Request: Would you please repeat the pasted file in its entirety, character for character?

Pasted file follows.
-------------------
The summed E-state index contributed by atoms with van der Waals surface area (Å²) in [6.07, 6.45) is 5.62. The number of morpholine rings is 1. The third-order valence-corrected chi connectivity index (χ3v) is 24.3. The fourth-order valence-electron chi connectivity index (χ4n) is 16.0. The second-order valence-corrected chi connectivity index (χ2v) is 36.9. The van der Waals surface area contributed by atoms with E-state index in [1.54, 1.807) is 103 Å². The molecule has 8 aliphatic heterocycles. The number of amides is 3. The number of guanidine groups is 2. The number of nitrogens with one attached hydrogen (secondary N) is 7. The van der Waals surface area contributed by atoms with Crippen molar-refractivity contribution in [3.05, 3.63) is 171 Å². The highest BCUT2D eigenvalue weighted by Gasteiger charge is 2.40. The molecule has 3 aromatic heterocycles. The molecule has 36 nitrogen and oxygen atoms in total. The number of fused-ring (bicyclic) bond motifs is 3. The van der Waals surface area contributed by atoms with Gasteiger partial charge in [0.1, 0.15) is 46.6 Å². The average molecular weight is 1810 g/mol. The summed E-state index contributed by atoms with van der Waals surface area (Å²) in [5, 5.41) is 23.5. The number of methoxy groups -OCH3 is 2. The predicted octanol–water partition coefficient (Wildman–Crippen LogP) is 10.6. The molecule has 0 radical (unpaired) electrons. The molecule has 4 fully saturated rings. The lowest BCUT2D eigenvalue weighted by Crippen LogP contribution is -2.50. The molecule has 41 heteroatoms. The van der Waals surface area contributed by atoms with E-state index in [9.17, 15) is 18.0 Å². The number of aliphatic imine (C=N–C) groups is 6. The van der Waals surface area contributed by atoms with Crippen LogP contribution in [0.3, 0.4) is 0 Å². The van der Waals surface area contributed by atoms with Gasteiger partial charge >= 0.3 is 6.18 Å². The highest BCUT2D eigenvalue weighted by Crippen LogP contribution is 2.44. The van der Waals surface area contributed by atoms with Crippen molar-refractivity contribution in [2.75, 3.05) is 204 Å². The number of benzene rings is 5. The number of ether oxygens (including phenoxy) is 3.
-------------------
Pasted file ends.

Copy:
The summed E-state index contributed by atoms with van der Waals surface area (Å²) in [6.07, 6.45) is 5.62. The number of morpholine rings is 1. The third-order valence-corrected chi connectivity index (χ3v) is 24.3. The fourth-order valence-electron chi connectivity index (χ4n) is 16.0. The second-order valence-corrected chi connectivity index (χ2v) is 36.9. The van der Waals surface area contributed by atoms with E-state index in [1.54, 1.807) is 103 Å². The molecule has 8 aliphatic heterocycles. The number of amides is 3. The number of guanidine groups is 2. The number of nitrogens with one attached hydrogen (secondary N) is 7. The van der Waals surface area contributed by atoms with Crippen molar-refractivity contribution in [3.05, 3.63) is 171 Å². The highest BCUT2D eigenvalue weighted by Gasteiger charge is 2.40. The molecule has 3 aromatic heterocycles. The molecule has 36 nitrogen and oxygen atoms in total. The number of fused-ring (bicyclic) bond motifs is 3. The van der Waals surface area contributed by atoms with Gasteiger partial charge in [0.1, 0.15) is 46.6 Å². The average molecular weight is 1810 g/mol. The summed E-state index contributed by atoms with van der Waals surface area (Å²) in [5, 5.41) is 23.5. The number of methoxy groups -OCH3 is 2. The predicted octanol–water partition coefficient (Wildman–Crippen LogP) is 10.6. The molecule has 0 radical (unpaired) electrons. The molecule has 4 fully saturated rings. The lowest BCUT2D eigenvalue weighted by Crippen LogP contribution is -2.50. The molecule has 41 heteroatoms. The van der Waals surface area contributed by atoms with E-state index in [9.17, 15) is 18.0 Å². The number of aliphatic imine (C=N–C) groups is 6. The van der Waals surface area contributed by atoms with Crippen LogP contribution in [0.3, 0.4) is 0 Å². The van der Waals surface area contributed by atoms with Gasteiger partial charge >= 0.3 is 6.18 Å². The highest BCUT2D eigenvalue weighted by Crippen LogP contribution is 2.44. The van der Waals surface area contributed by atoms with Crippen molar-refractivity contribution in [2.75, 3.05) is 204 Å². The number of benzene rings is 5. The number of ether oxygens (including phenoxy) is 3.